Energy

Moving broadband forward

Transparent, nonpartisan, and thoughtful are words rarely used to describe Washington these days, but they adequately convey the process in which the FCC drafted the recently unveiled National Broadband Plan. Healthy debate and public input were welcomed for over a year as the strategy was thoroughly thought through, and the result is an ambitious Plan that sets laudable goals for greater broadband availability, adoption, and speed.

The Internet Innovation Alliance has been advocating for universal broadband, competition and innovation since its inception over six years ago so that every American, regardless of demographic or location, can harness the benefits of the Internet. We applaud the FCC for the collaboration between public and private sectors that defined this effort.

In July 2008, the IIA was first out of the gate calling for a National Broadband Strategy, and much of what we’ve pushed for is seen in the Plan: policies that ensure robust competition to maximize investment and decrease consumer costs; leveraging government’s outsized role in critical sectors that could benefit from broadband, such as our energy, educational and health care systems; repurposing Universal Service Funds to help advance the deployment of broadband infrastructure. These goals all play a role in the ultimate national objective of 100 percent broadband availability and adoption.

The National Broadband Plan highlights a decade of success and innovation in Internet technology. Relatively minimal regulation has helped achieve great advances in Internet technology and has brought broadband access to 95% of all Americans. Over the past decade, the cable and telecommunications industry has invested more than $165 billion in infrastructure and upgrades. The NTIA reports that broadband adoption has expanded to 63.5 percent of U.S. households as of October 2009, up from just 4.4 percent in 2000.

There is more to be done. Thirty-five percent of Americans still have not adopted broadband due to digital illiteracy, lack of resources or failure to appreciate the value and benefits. Too often, the slow adopters are those for whom broadband can make the biggest difference.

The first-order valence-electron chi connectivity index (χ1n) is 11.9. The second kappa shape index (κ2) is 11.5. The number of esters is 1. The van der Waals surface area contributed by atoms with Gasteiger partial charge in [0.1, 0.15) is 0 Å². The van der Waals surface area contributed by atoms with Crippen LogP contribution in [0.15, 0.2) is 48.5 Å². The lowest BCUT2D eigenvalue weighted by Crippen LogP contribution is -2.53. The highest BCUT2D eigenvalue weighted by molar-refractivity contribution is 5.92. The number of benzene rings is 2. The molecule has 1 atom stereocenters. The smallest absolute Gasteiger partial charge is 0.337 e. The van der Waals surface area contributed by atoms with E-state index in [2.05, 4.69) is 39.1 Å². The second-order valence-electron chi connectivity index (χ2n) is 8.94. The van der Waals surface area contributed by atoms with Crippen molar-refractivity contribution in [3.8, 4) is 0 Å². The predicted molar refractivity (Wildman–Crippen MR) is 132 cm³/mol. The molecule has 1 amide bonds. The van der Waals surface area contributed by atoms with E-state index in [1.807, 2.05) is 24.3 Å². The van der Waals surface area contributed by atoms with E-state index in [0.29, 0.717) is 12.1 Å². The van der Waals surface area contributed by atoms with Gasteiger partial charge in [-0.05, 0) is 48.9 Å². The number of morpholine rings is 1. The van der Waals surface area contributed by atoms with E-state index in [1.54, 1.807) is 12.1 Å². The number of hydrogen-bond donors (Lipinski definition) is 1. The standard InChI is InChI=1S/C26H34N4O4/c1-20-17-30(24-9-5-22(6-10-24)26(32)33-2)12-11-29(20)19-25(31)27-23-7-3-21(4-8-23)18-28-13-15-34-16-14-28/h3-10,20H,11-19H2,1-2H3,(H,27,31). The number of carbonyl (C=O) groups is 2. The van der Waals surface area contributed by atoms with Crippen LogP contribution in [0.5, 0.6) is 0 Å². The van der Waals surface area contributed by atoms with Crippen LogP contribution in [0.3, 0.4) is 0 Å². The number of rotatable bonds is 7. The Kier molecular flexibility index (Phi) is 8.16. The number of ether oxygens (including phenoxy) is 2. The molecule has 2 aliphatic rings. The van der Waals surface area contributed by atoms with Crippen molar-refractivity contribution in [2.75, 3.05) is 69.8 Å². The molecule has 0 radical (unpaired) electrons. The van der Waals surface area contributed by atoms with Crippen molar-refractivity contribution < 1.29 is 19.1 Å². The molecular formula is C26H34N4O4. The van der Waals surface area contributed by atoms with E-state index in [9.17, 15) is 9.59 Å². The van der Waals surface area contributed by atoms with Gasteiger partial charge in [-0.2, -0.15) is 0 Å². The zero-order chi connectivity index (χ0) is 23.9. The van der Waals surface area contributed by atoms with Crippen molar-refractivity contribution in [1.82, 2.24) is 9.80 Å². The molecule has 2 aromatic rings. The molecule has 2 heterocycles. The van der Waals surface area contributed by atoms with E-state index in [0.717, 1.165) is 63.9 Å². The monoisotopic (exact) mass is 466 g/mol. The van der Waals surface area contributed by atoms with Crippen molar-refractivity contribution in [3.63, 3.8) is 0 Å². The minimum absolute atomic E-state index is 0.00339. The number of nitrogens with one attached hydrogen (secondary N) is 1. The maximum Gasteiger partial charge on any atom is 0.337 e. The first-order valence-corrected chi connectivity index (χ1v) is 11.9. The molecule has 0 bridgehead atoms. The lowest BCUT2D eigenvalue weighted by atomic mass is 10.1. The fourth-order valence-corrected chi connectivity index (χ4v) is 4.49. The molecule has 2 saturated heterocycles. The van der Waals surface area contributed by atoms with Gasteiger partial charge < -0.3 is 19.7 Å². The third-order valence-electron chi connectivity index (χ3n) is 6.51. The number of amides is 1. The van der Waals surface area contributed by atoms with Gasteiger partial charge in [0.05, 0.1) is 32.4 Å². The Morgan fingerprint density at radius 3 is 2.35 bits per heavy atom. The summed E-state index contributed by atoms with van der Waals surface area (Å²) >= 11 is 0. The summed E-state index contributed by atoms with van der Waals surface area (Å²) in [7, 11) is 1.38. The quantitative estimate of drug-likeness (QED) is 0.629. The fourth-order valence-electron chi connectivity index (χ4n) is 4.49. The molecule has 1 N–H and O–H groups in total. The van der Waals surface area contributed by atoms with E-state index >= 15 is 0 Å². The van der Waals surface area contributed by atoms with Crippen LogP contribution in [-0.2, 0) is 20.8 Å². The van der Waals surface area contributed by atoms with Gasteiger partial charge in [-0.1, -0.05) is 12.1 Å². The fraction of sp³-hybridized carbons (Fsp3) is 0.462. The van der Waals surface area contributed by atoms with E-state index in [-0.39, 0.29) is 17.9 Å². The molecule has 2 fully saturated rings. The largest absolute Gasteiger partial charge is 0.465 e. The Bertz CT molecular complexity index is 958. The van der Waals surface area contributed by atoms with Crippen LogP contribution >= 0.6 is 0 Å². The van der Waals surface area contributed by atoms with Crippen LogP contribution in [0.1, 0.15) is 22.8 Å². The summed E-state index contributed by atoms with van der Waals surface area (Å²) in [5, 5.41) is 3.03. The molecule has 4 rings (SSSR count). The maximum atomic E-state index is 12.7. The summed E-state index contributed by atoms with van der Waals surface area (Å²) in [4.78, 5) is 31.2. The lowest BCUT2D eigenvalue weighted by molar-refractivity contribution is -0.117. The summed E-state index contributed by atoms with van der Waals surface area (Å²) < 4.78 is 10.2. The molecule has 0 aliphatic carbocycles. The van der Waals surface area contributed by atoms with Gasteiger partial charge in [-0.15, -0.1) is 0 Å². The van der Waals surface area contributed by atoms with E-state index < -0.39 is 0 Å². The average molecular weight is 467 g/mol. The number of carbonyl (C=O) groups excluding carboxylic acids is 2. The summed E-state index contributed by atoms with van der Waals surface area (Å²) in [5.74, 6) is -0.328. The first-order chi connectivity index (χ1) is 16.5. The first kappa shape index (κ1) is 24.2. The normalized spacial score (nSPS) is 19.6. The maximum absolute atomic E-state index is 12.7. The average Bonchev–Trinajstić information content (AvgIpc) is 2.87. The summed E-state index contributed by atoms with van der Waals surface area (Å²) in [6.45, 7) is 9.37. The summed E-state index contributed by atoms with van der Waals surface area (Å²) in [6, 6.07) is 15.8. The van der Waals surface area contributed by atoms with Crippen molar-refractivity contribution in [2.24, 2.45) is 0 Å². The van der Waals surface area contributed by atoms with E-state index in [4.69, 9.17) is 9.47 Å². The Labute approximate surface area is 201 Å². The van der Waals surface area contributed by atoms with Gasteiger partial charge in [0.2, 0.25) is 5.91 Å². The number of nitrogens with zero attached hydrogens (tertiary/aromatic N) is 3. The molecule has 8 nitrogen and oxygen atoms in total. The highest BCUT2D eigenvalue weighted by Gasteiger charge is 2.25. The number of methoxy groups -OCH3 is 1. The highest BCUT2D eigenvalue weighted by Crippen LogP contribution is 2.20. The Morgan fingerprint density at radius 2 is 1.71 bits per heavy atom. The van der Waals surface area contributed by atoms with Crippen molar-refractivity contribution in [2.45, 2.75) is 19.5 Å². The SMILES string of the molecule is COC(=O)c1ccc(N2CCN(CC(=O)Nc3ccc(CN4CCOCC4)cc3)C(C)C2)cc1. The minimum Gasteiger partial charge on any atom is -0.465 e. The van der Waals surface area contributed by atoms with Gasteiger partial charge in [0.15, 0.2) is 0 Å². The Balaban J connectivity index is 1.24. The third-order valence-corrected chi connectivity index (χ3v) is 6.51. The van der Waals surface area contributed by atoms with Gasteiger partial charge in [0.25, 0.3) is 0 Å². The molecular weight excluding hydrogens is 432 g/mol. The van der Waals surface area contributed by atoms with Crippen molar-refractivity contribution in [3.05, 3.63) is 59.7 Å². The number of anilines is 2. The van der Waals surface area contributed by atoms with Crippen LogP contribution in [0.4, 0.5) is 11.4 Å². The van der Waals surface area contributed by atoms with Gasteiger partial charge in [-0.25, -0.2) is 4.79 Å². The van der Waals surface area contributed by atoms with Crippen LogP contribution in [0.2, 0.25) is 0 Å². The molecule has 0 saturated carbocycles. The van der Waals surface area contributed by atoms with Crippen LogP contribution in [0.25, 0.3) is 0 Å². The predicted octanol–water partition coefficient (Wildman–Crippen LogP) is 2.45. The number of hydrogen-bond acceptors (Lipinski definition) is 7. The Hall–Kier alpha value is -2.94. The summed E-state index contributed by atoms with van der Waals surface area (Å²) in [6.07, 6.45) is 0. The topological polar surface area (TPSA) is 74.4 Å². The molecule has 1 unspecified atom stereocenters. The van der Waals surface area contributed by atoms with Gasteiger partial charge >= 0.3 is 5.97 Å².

Policies implemented through the Plan must first and foremost continue to encourage the robust investment, estimated at as much as $350 billion, needed to carry out the ambitious goals outlined, including 90 percent broadband adoption and 100 megabits per second speeds by 2020. Aside from the $7 billion for broadband infrastructure included in the American Recovery and Reinvestment Act of 2009, the majority of this investment will need to come from the private sector. The FCC should look to encourage these investments by eliminating regulatory obstacles to deployment and providing tax credits for meaningful upgrades to network speeds and capacity.

In today’s economic climate, the Internet is the great equalizer and enabler–those not online are at the greatest disadvantage. By continuing the transparent, nonpartisan and thoughtful manner in which the FCC approached creating the National Broadband Plan, we are confident that the public and private sectors can work together to secure the benefits of broadband for all Americans.

Bruce Mehlman and David Sutphen are co-chairmen of the Internet Innovation Alliance.